Directed by Taylor Hackford
The Grade: F
I’ve always been a big proponent of the theory that faithful adaptation of source material isn’t necessary for a film to succeed on its own terms, but Parker might be the exception that proves the rule. The biggest reason Parker fails as a film is precisely because of how utterly it screws up the titular character.
Some background: Parker is the star character of two-dozen novels by Donald Westlake (usually written under the pen name of Richard stark), most of which were written in the 1960s and early 1970s. Although this is the first time the name Parker has ever been used in a film adaptation, the character has been featured in films several times before, most notably in 1967’s classic Point Blank (where he was called Walker) and its remake, 1999’s Payback (where Mel Gibson was named Porter).
Even though both of those films were adapted from the same novel, they still provide insight into what works for the character. To start with, he’s American, while Parker star Jason Statham is not only British, he clearly hasn’t yet graduated from the Daniel Day-Lewis School of Accent Mastery. Anyone that pays attention to pop culture is used to British actors taking over American roles (lead characters on Walking Dead and Homeland are currently being played by British actors, as well as America’s three most recognizable super-heroes—Superman, Batman, and Spider-Man), but at least these actors are playing American. Statham can’t hide his accent, so he plays Parker as a Brit in the film. For any unintentional comedy lovers, there’s an extended sequence where Parker is masquerading as a Texas oil man, and Statham’s accent is so laughably bad that it’s actually noticeable how many lines of his dialogue were cut just so people could avoid having to hear it.
The problems and inconsistencies don’t end there. In the novels, Parker is a principled, but relatively small stakes crook. He isn’t exactly Danny Ocean, fleecing a Vegas casino for a hundred million. Hell, the plot of the first Parker novel involves the main character taking on the mob for $70,000, an amount that isn’t considered worth risking your life for. Parker is meant to be gruff, not terribly good looking or charismatic, not exactly a master fighter, but relatively capable in a brawler sort of way. And he’s a classic noir character through and through.
By abandoning all of these characteristics in Parker, Jason Statham and the filmmakers haven’t merely created a poor adaptation; they’ve created a poor character that makes utterly no sense. He’s a British guy running petty crimes in America (why?), he’s good looking and charismatic enough to charm the pantsuit off of Jennifer Lopez, he’s built like a professional athlete and fights like an MMA champion… Exactly what kind of character is this and why/how is he interesting? Again, the problem isn’t simply that the film is an inaccurate adaptation, it’s that the specific inaccuracies create a terrible character.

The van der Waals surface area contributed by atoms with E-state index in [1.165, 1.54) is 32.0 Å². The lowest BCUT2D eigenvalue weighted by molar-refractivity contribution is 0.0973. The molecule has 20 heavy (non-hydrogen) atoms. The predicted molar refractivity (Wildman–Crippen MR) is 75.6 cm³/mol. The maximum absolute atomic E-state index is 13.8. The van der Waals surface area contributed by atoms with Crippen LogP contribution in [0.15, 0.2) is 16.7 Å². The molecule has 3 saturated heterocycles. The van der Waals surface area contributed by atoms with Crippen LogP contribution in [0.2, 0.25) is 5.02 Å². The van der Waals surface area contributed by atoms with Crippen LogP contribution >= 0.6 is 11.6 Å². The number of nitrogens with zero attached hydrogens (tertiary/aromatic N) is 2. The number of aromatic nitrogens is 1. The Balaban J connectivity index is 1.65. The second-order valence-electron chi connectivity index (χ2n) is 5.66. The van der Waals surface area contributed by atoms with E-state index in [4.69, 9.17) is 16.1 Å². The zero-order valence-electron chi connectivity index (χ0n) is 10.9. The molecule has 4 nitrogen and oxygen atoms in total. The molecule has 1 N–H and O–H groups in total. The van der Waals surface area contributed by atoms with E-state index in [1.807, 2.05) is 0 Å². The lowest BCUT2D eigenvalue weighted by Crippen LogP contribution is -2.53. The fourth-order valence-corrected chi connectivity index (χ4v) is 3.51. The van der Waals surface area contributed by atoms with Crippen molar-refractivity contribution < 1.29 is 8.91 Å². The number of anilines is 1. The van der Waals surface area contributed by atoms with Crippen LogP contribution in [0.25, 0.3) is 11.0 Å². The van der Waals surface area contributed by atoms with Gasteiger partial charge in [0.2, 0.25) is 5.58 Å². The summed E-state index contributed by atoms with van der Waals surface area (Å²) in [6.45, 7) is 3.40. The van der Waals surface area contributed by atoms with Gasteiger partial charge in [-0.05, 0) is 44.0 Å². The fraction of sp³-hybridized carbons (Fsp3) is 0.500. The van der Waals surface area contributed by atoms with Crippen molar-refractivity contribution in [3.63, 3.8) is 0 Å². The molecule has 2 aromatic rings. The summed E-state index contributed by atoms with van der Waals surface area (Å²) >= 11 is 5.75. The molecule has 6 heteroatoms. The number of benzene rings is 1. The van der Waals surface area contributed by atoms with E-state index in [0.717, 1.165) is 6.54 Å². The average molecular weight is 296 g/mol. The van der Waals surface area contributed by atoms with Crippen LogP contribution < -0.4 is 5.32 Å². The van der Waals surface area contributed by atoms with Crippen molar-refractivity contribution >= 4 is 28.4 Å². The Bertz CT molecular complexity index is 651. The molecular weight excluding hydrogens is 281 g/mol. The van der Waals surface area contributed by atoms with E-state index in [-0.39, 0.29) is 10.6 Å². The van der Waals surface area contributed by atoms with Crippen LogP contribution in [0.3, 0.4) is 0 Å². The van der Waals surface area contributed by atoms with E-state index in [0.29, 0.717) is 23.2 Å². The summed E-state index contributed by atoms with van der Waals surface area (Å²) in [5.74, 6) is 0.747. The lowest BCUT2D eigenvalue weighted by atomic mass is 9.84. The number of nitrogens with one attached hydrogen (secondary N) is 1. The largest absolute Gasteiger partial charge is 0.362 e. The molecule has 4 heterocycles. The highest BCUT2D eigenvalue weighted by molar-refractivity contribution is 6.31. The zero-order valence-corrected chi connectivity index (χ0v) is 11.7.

And the worst is the translation of mood. Simply put, Parker doesn’t have one. Why would you take one of literature’s great noir characters and put him in Palm Beach, Florida, walking around in the sunshine, touring mansions wearing a cowboy hat? The funny thing here is that Parker was undoubtedly meant to be the start of a franchise, with Statham reprising the role in several spin-off movies. But you can’t build a franchise around a bad character.
And it’s unfortunate, because Parker (the literary version) is a great character and Jason Statham is one of Hollywood’s most reliable movie stars. They’re just a terrible match for one another. Statham’s particular strengths as a movie star work wonderfully in things like The Transporter series, where his charm and physicality can carry the show. But Parker just isn’t that kind of character, and by trying to meet in the middle, neither Parker nor Statham can channel their qualities.
If these problems of character were the only issues, Parker might still be enjoyable, but alas, it’s the tip of the iceberg. To be blunt, Parker is a movie that manages to fail in every way possible. It’s probably the most boring action movie I’ve ever seen, which is usually the one complaint that shouldn’t exist of an action movie. It’s paced terribly, to the extent that even the climax doesn’t create any excitement. The violence somehow manages to be simultaneously non-existent and overly brutal, which is actually kind of impressive, albeit in a pathetic sort of way. The main antagonists, Michael Chiklis and Wendell Pierce (stars of The Shield and The Wire, respectively, and good actors both), come off like they had an ongoing side bet to see who could deliver the worse performance. And on and on.
Director Taylor Hackford (Helen Mirren’s husband, and responsible for Ray, An Officer and a Gentleman, and The Devil’s Advocate, among others) usually tackles second-rate material, but manages to churn out compelling and entertaining films. Here, he for some reason takes third-rate material and uses it to create a fourth-rate movie. The only thing worth discussing when walking out of the theater is what the hell Hackford and Statham were thinking with Parker, and to hope they learned their lesson.